November 11, 2016
I am pondering this week’s election. And pondering what it means about this country–who we are and what the future holds. And I ponder as one who had hoped that the election would have gone another way, so I know that not everyone who reads this will share my concerns. I also know that there are many in this city who know this congregation to be a friend of immigrants and refugees, of Muslims and Jews, of lesbians and gays and transgender persons, of displaced and homeless persons, for women’s voices and leadership, for full inclusion of people of all races and ethnicities. In short, this congregation has been a friend and ally of many of the very persons who find the new administration to be cause for fear and suspicion. I want to be sure that these constituencies and friends will know of our love and care at this time. I want those who have counted on us as friends and companions along the way to know that they are in our hearts and prayers–we are all one.
And we will all look toward a joyful and inclusive future that we will build together. The move toward inclusiveness is not the product of a few and does not belong to one political party. Yes, of course there is resistance to this more generous and expansive sense of nation and community. Some view the changes that are happening as threatening to their sense of wholeness and well-being. I think we should listen to those voices, but we should not become cynical or abandon the brighter vision of a future in which (the United States of) America is a beacon of justice and welcome to those who are at the margins. “Beloved, Love one another for Love is of God and those who love know God.” (1 John 4: 7) This is the center of our faith and commitment as a people of God and followers of Jesus.
Last Sunday, when I had a prior commitment and was not in the pulpit here, I took part in the Installation Service for Rev. Dr. Valerie Jackson at University Park UMC in Denver. It was a glorious event. Valerie is the first African-American and first woman to be appointed senior pastor for that congregation that has much in common with you and your values. Bishop Karen Oliveto preached. Representatives of Iliff School of Theology and DU and various community groups gave greetings. The music was a wonderful blend of classic and jazz and gospel. We had such a full sense of God’s spirit and love in the Place. I believe that is our future. It makes me glad to be a follower of Christ.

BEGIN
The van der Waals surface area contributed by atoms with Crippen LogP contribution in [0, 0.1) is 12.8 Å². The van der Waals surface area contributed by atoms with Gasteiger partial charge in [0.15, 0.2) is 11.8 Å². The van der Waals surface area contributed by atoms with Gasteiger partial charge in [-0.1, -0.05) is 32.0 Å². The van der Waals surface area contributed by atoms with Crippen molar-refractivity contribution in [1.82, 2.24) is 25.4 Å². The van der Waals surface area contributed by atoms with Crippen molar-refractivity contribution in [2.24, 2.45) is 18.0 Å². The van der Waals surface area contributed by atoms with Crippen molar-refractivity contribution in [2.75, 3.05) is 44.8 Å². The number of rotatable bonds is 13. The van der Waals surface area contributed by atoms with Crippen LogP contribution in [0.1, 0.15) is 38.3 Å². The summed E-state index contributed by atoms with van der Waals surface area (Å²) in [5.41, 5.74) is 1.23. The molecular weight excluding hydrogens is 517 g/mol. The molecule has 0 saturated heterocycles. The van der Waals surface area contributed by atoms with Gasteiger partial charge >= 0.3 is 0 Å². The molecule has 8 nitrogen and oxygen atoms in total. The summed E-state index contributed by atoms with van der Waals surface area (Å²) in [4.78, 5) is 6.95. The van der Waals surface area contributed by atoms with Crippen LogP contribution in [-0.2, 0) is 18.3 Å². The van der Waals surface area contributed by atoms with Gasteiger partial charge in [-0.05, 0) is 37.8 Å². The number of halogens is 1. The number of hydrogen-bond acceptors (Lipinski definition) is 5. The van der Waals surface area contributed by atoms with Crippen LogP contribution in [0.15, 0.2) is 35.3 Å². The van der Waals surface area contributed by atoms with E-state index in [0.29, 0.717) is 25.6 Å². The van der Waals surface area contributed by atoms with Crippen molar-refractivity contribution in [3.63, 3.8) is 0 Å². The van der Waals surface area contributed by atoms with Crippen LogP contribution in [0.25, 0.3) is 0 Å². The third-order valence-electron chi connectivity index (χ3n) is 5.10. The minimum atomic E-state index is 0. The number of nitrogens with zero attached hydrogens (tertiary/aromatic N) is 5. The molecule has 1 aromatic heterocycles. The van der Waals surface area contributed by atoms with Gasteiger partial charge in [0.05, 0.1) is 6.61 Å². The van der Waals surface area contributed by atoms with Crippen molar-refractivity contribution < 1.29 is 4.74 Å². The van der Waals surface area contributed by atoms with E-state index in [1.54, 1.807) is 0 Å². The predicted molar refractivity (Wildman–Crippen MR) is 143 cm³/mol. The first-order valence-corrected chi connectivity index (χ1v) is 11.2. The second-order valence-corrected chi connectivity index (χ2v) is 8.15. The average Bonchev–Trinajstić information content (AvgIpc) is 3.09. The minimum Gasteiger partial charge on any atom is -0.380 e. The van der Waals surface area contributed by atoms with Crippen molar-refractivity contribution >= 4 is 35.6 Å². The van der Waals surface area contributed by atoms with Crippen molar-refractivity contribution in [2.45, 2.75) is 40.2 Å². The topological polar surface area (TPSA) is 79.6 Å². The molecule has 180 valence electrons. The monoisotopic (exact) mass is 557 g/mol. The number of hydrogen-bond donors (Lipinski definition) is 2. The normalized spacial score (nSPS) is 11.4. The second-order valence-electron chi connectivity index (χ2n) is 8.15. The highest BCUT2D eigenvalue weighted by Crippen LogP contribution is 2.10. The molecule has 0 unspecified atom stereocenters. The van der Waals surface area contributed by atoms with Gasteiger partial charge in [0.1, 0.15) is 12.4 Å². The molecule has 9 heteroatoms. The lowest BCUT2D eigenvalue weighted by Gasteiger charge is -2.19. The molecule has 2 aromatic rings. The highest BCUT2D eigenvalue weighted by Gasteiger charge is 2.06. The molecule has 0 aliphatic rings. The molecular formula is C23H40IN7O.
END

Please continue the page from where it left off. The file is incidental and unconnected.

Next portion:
So now let me turn attention to what is happening right here at First UMC, Boulder. I am aware that there are hurts and confusions about these past months and the changes in pastoral leadership here. I know that people have concerns for the church. Next week I am planning some “listening hours” when I will be available for people to drop by to talk. There will be two time blocks when I will be in the office, and one when I will be at Starbucks (a block away on the Pearl St Mall). You can come during any of these times without an appointment:
Monday, 11/14, 9:30 – 11:00 am (in the office)
Thursday 11/17, 4:00-5:30 pm (in the office)
Thursday 11/17 10:00 – 11:00 am (Starbucks on the Pearl St Mall)
If you want a more private time to talk, either this week or in the future, please call the church office to make an appointment with me: 303.442.3770.
I look forward to talking with many of you in the days and week to come.
Rev. Dale Beck is the Interim Senior Pastor at First United Methodist Church of Boulder. Email him at dab.fumc at gmail dot com.